Sexuality: a matter of life and death: successful sexual rehabilitation of men with spinal cord injury in Nepal

Ranabhat, Manoj Kumar (2016) Sexuality: a matter of life and death: successful sexual rehabilitation of men with spinal cord injury in Nepal. Masters (Research) thesis, James Cook University.

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Sexual activity is an important aspect of activities of daily living. Traumatic spinal cord injury is well known for its notorious effect in altering sexual function and sex life among men. Despite abundant literature and knowledge on the extent of damage that Spinal Cord Injury (SCI) can cause on the sexual function of MWSCI and biomedical interventions to address them, the sexual needs and concerns of most MWSCI remain largely unmet. There is equally growing evidence depicting health practitioners' unwillingness (attitude), lack of knowledge and skills in addressing sexual issues of MWSCI and the need for improving sexual rehabilitation services. In addition, there are very few qualitative studies exploring the sexual concerns and needs and the psychosocial impact on their health and well-being of MWSCI from their perspective. These studies identified the need for exploring sexual rehabilitation needs from the perspective of MWSCI.

This study explored the lived experiences and sexual concerns and needs of MWSCI and the attitudes of health professionals, family members and significant others in society from the perspective of Nepalese MWSCI. This study used a phenomenological methodology. Data were collected by conducting semi-structured interviews of 17 MWSCI who were purposively sampled with maximum variation. The main research questions were: 1) What are the sexual concerns and needs of MWSCI; and 2) What are the attitudes of health professionals, family members and significant others towards the sexuality of MWSCI.

Findings showed that various personal, social and economic factors in addition to impaired sexual function secondary to SCI play an important role in the sex life of MWSCI. The quality of existing health care services affected the overall outcome of SCI including sex life of these MWSCI. Most often sexual rehabilitation was not the priority of rehabilitation programs and when they did cover this issue the focus was on the bio-medical aspects of sexual functioning. In addition, medical interventions to address sexual functions such as erectile dysfunction and infertility appeared to be fragmented and inadequate. Most MWSCI felt a need to broach their sexual concerns early on with more information during rehabilitation and after returning to the community.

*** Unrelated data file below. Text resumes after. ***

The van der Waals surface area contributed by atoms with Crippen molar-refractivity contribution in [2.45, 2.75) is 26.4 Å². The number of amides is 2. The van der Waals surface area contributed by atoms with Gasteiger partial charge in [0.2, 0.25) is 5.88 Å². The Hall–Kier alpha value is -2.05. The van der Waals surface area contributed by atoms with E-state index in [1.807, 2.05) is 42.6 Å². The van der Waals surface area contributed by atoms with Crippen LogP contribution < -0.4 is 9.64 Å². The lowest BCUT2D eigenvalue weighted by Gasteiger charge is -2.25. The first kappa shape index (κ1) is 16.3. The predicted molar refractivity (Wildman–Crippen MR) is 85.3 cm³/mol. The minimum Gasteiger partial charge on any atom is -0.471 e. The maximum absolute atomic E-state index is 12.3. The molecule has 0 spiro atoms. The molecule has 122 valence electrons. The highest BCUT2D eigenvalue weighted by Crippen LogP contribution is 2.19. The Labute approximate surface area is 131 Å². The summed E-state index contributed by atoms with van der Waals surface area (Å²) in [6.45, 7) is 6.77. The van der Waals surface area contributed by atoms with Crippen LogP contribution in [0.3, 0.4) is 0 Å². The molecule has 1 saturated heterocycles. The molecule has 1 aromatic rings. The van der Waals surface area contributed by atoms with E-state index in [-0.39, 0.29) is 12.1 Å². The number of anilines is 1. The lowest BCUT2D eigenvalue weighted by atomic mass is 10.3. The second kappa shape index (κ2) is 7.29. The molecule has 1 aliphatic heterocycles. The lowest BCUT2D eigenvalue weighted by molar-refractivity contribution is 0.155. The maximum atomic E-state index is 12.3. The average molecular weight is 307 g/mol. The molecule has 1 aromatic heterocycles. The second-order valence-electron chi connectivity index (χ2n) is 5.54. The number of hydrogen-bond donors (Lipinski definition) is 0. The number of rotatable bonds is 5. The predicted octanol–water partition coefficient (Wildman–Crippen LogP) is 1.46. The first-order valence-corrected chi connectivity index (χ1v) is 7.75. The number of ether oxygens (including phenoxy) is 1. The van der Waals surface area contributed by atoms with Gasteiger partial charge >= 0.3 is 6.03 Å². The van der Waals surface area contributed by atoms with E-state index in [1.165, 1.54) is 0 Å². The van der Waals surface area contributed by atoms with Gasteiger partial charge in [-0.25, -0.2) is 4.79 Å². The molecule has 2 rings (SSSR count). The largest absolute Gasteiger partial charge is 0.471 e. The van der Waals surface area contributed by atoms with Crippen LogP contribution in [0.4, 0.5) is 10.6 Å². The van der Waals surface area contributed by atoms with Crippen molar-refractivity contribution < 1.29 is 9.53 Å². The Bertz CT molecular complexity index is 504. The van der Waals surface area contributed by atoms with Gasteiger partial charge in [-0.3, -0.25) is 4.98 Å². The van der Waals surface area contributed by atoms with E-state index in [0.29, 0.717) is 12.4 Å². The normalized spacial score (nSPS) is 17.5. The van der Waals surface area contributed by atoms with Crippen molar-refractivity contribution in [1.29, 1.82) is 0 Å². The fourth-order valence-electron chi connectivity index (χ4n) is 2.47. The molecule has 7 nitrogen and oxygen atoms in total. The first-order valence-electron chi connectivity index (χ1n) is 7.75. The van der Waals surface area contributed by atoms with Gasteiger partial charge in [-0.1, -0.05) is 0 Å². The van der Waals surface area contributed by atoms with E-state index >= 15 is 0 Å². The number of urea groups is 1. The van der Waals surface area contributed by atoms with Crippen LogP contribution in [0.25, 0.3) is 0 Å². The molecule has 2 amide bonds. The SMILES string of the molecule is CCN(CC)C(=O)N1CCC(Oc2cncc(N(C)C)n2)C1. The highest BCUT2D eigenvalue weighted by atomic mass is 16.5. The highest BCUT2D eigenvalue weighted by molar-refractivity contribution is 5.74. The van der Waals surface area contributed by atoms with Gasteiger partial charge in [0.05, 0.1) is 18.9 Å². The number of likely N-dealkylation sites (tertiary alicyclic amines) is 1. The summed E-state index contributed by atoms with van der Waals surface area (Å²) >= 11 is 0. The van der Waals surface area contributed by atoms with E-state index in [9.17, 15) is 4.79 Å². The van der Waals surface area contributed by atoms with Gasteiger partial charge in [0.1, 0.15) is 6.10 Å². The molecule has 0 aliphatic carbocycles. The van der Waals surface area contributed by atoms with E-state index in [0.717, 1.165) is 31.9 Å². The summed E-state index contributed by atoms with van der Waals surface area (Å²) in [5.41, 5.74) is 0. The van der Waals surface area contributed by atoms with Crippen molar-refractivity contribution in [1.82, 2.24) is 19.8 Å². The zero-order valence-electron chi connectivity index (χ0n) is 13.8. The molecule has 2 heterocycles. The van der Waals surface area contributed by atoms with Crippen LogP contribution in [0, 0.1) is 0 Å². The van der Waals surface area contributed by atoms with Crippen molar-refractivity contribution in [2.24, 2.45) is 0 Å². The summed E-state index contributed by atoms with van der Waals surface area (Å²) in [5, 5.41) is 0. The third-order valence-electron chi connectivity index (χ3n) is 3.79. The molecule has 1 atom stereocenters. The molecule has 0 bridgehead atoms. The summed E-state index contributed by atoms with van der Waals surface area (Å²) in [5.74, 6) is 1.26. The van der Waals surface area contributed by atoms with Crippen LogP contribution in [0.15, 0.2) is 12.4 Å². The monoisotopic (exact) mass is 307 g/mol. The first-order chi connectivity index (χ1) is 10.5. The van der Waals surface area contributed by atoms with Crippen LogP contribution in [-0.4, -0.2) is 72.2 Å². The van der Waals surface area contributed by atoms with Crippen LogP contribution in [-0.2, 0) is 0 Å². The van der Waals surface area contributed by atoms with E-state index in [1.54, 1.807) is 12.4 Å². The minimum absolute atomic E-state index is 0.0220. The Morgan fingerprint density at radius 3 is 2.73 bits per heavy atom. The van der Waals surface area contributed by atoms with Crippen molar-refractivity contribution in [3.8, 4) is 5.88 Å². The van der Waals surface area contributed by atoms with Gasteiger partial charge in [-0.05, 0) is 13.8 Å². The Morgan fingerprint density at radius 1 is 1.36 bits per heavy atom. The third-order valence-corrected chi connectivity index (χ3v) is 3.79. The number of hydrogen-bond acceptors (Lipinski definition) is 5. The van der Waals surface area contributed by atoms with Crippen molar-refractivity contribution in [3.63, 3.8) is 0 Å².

It is both surprising and illuminating to know how soon after injury men reported being curious about their sex life and sexual capacity. Indeed, sexuality after SCI is much more important than practitioners and society seem to have assumed. Many underlying sexual meanings, concerns and needs were identified and these typically extended beyond concerns about pleasure. Sexual function can be a matter of life and death for participants. In the absence of a social security safety net and previous income, these concerns focus on: maintaining family and community structures; ensuring ongoing care; and fear of dying without social supports. Sex can be seen as a 'life line' and recovery is determined by the social prejudices, family politics, and cultural pressures to have children and a wife for support. On the other hand, failure of the health care system to deliver the necessary SCI care including sexual rehabilitation adds to men's fear of being unable to fulfil their prescribed masculine roles. The sociocultural and environmental impact on manhood forces some of these men to redefine their masculinity and overcome their reliance on traditional scripts for masculine identity that stress sexual prowess.

This research thus proposes an adapted protocol for sexual rehabilitation considering various factors and dimensions of sexual issues for the benefit of Nepalese MWSCI. These overall concerns and needs of MWSCI are grouped under five major themes: early and ongoing sexual concerns; loss and reconstruction of manhood; challenges to and failures of the health care delivery; sexuality as a matter of life and death; and the need for better SCI sexual rehabilitation.

Item ID: 47519
Item Type: Thesis (Masters (Research))
Keywords: attitudes, erectile dysfunction, impotence, manhood, masculinity, men with spinal cord injury, Nepal, phenomenology, sexual concerns, sexual dysfunction, sexual rehabilitation, sexuality, sociocultural expectations of men, spinal cord injury
Additional Information:

For this thesis, Manoj Ranabhat received the Dean's Award for Excellence 2017.

Date Deposited: 03 Mar 2017 03:49
FoR Codes: 11 MEDICAL AND HEALTH SCIENCES > 1117 Public Health and Health Services > 111799 Public Health and Health Services not elsewhere classified @ 80%
11 MEDICAL AND HEALTH SCIENCES > 1199 Other Medical and Health Sciences > 119999 Medical and Health Sciences not elsewhere classified @ 20%
SEO Codes: 92 HEALTH > 9205 Specific Population Health (excl. Indigenous Health) > 920505 Mens Health @ 50%
92 HEALTH > 9202 Health and Support Services > 920299 Health and Support Services not elsewhere classified @ 50%
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